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Dr.Pavan Sonar

Consultant Psychiatrist, Psychosexual Consultant & Counsellor

Psycho somatic disorders & Pain disorders

Psychosomatic disorders are manifestations of physical imbalance in which emotional components have a strong influence. The link between the mood and compromised health issues can be followed, in such cases, as the disease emerges, develops or repeats its pattern over time. "Psyche" refers to the emotional or mind related aspects and "somatic" indicates with the organic or physical symptoms and signs.

Studies have revealed that inappropriate activation of the autonomous nervous system, endocrine system (hormones and internal secretion glands), and the immune system accounts for several of the known paths that link emotional overload to a condition of organic dysfunction and, in some cases, even physical distress.

 

Some other names

Psychoneuroimmunology .

Psychoneuroimmunoendocrinology 

Psychophysiology.

Body-mind medicine, though, seems to be the most popular synonym.

 

Classification

 

Two of the main classification systems used in health care are the ICD-10 (International Classification of Diseases, tenth edition) and the DSM-IV (Diagnostic and Statistical Manual of Mental Disorders, fourth edition).Psychosomatic disorders, however, do not COME into the categories of either system. In a broad sense, the concept may include "somatoform disorders" as well as "disorders with psychological factors assumed to play a major role in the etiology, triggering, and maintenance of somatic complaints".

 

Causes

Upbringing, environment, social settings, genetics and personal interpretations of events, as well as the capacity to cope with the elements that come together as the person develops and interacts seem to play an important role when confronted with a psychosomatic manifestation. The key aspect of all these disorders is that they are enduring, relatively immutable conditions that represent a baseline substrate of impaired adaptatation , of deficiencies or distortions that limit the capacity to adapt successfully to the demands of life.

 

 

Body & mind Connections

There is increasing evidence that stress has a direct biological effect on disease risk, involving the sympathetic nervous system, the Hypothalamo-Pituitary-Adrenomedullary axis, and the inflammatory response system - a major chain reaction released by the immune complex. The interaction established among these systems and a central autonomic network  which includes both prefrontal and limbic cerebral structures, are integrated to form an internal regulation system through which the brain controls visceromotor, neuroendocrine, and behavioural responses that are critical for goal-directed behavior, adaptability, and health.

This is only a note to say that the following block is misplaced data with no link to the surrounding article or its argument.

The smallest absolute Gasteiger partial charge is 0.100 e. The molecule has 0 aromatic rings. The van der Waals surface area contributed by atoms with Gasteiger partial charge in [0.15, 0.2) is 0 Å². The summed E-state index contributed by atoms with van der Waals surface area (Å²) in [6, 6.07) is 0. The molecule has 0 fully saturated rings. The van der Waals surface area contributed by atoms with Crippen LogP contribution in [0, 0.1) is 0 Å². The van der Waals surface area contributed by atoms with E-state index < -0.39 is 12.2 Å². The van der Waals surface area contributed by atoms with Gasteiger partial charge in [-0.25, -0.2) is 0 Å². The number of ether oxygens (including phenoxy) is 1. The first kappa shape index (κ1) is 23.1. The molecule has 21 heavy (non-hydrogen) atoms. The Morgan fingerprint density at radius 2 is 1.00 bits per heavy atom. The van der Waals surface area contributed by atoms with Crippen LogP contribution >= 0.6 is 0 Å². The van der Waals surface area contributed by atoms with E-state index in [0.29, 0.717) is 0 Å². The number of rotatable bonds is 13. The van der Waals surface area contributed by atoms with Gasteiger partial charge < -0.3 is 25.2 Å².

When the sympathetic nervous system is activated, hormones such as catecholamines ( epinephrine and norepinephrine) are released and the hypothalamus simultaneously secretes corticotrophin-releasing factor. The release of corticotrophin-releasing factor produces adrenocorticotropic hormone from the anterior lobe of the pituitary gland. This hormone in turn stimulates the adrenal cortices to release cortisol, a stress hormone that helps the immune system to operate efficiently. The release of catecholamines and cortisol allows the body to break down sugar as a source of available energy. This represents the sympathetic adrenomedullary system, an essential component of the normal acute alarm response to threat that produces the fight-flight reaction.

When stressors are perceived in the limbic system the brain sends signals through the sympathetic and parasympathetic systems, which generally act to oppose each other. Although the system predominates in the acute stress response, it can be tonically active in some individuals, that is, highly reactive to minor perturbations. The sympathetic system, associated with energy mobilization, and the parasympathetic system, associated with vegetative and restorative functions are the two major branches of the autonomous nervous system. Normally, the activity of these branches is in dynamic balance.